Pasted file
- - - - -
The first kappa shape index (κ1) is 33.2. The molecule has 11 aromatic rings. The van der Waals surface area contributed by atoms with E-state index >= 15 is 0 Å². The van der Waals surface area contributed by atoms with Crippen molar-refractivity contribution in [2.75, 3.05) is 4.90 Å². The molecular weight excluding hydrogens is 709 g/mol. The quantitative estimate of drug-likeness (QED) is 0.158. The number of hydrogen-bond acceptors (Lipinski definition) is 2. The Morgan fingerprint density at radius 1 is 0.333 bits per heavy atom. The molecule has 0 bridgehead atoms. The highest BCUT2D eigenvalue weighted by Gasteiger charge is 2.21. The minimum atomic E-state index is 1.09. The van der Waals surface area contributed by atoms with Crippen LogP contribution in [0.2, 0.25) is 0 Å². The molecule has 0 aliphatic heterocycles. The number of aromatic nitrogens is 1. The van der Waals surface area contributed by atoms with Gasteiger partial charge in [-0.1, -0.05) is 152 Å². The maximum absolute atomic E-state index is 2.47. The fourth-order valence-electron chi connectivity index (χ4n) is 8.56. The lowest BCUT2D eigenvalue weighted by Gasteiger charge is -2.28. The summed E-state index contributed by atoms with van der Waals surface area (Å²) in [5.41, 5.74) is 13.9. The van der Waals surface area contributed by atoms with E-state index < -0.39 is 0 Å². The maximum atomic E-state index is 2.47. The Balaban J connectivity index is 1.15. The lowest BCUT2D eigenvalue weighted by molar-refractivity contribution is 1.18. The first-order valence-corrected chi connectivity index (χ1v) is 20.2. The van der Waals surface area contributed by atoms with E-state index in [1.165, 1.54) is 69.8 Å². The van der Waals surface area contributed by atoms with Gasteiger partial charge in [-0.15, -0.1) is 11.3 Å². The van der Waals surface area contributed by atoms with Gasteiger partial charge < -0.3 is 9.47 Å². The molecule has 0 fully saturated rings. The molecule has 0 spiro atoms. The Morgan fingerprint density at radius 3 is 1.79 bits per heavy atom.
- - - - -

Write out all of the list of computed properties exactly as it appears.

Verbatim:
The first kappa shape index (κ1) is 33.2. The molecule has 11 aromatic rings. The van der Waals surface area contributed by atoms with E-state index >= 15 is 0 Å². The van der Waals surface area contributed by atoms with Crippen molar-refractivity contribution in [2.75, 3.05) is 4.90 Å². The molecular weight excluding hydrogens is 709 g/mol. The quantitative estimate of drug-likeness (QED) is 0.158. The number of hydrogen-bond acceptors (Lipinski definition) is 2. The Morgan fingerprint density at radius 1 is 0.333 bits per heavy atom. The molecule has 0 bridgehead atoms. The highest BCUT2D eigenvalue weighted by Gasteiger charge is 2.21. The minimum atomic E-state index is 1.09. The van der Waals surface area contributed by atoms with Crippen LogP contribution in [0.2, 0.25) is 0 Å². The molecule has 0 aliphatic heterocycles. The number of aromatic nitrogens is 1. The van der Waals surface area contributed by atoms with Gasteiger partial charge in [-0.1, -0.05) is 152 Å². The maximum absolute atomic E-state index is 2.47. The fourth-order valence-electron chi connectivity index (χ4n) is 8.56. The lowest BCUT2D eigenvalue weighted by Gasteiger charge is -2.28. The summed E-state index contributed by atoms with van der Waals surface area (Å²) in [5.41, 5.74) is 13.9. The van der Waals surface area contributed by atoms with E-state index < -0.39 is 0 Å². The maximum atomic E-state index is 2.47. The Balaban J connectivity index is 1.15. The lowest BCUT2D eigenvalue weighted by molar-refractivity contribution is 1.18. The first-order valence-corrected chi connectivity index (χ1v) is 20.2. The van der Waals surface area contributed by atoms with E-state index in [1.165, 1.54) is 69.8 Å². The van der Waals surface area contributed by atoms with Gasteiger partial charge in [-0.15, -0.1) is 11.3 Å². The van der Waals surface area contributed by atoms with Gasteiger partial charge < -0.3 is 9.47 Å². The molecule has 0 fully saturated rings. The molecule has 0 spiro atoms. The Morgan fingerprint density at radius 3 is 1.79 bits per heavy atom.